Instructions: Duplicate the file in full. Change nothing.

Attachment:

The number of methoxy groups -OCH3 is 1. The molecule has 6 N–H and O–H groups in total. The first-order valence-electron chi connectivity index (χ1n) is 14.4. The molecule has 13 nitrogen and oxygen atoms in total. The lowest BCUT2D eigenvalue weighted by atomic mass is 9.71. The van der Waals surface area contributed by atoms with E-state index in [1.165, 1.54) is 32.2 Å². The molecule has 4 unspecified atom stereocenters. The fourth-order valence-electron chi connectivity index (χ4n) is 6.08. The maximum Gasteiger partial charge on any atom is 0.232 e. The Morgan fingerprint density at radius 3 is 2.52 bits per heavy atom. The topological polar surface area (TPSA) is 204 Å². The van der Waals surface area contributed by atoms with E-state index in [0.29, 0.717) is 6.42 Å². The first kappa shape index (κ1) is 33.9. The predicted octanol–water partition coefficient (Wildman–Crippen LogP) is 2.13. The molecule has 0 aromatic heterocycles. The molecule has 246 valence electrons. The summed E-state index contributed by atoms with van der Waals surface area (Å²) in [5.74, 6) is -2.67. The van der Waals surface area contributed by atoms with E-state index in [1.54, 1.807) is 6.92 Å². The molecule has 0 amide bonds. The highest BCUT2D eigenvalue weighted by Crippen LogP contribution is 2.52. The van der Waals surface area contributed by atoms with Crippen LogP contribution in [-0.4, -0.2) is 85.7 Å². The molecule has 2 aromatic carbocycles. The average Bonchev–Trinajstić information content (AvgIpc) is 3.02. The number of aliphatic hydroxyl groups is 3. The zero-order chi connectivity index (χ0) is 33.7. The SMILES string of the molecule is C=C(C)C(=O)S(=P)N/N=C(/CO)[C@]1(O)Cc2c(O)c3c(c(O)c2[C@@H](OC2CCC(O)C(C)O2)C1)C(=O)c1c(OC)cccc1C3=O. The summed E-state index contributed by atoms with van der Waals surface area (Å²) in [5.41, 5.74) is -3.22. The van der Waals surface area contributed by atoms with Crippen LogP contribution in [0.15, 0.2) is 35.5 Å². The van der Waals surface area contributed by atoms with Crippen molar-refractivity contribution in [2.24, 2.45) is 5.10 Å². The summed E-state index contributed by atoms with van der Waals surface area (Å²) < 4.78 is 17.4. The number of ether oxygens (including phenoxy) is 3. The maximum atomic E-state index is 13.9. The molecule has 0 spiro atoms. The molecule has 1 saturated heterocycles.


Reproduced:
The number of methoxy groups -OCH3 is 1. The molecule has 6 N–H and O–H groups in total. The first-order valence-electron chi connectivity index (χ1n) is 14.4. The molecule has 13 nitrogen and oxygen atoms in total. The lowest BCUT2D eigenvalue weighted by atomic mass is 9.71. The van der Waals surface area contributed by atoms with E-state index in [1.165, 1.54) is 32.2 Å². The molecule has 4 unspecified atom stereocenters. The fourth-order valence-electron chi connectivity index (χ4n) is 6.08. The maximum Gasteiger partial charge on any atom is 0.232 e. The Morgan fingerprint density at radius 3 is 2.52 bits per heavy atom. The topological polar surface area (TPSA) is 204 Å². The van der Waals surface area contributed by atoms with E-state index in [0.29, 0.717) is 6.42 Å². The first kappa shape index (κ1) is 33.9. The predicted octanol–water partition coefficient (Wildman–Crippen LogP) is 2.13. The molecule has 0 aromatic heterocycles. The molecule has 246 valence electrons. The summed E-state index contributed by atoms with van der Waals surface area (Å²) in [5.74, 6) is -2.67. The van der Waals surface area contributed by atoms with E-state index in [1.54, 1.807) is 6.92 Å². The molecule has 0 amide bonds. The highest BCUT2D eigenvalue weighted by Crippen LogP contribution is 2.52. The van der Waals surface area contributed by atoms with Crippen LogP contribution in [-0.4, -0.2) is 85.7 Å². The molecule has 2 aromatic carbocycles. The average Bonchev–Trinajstić information content (AvgIpc) is 3.02. The number of aliphatic hydroxyl groups is 3. The zero-order chi connectivity index (χ0) is 33.7. The SMILES string of the molecule is C=C(C)C(=O)S(=P)N/N=C(/CO)[C@]1(O)Cc2c(O)c3c(c(O)c2[C@@H](OC2CCC(O)C(C)O2)C1)C(=O)c1c(OC)cccc1C3=O. The summed E-state index contributed by atoms with van der Waals surface area (Å²) in [5.41, 5.74) is -3.22. The van der Waals surface area contributed by atoms with Crippen LogP contribution in [0.15, 0.2) is 35.5 Å². The van der Waals surface area contributed by atoms with Crippen molar-refractivity contribution in [2.24, 2.45) is 5.10 Å². The summed E-state index contributed by atoms with van der Waals surface area (Å²) < 4.78 is 17.4. The number of ether oxygens (including phenoxy) is 3. The maximum atomic E-state index is 13.9. The molecule has 0 spiro atoms. The molecule has 1 saturated heterocycles.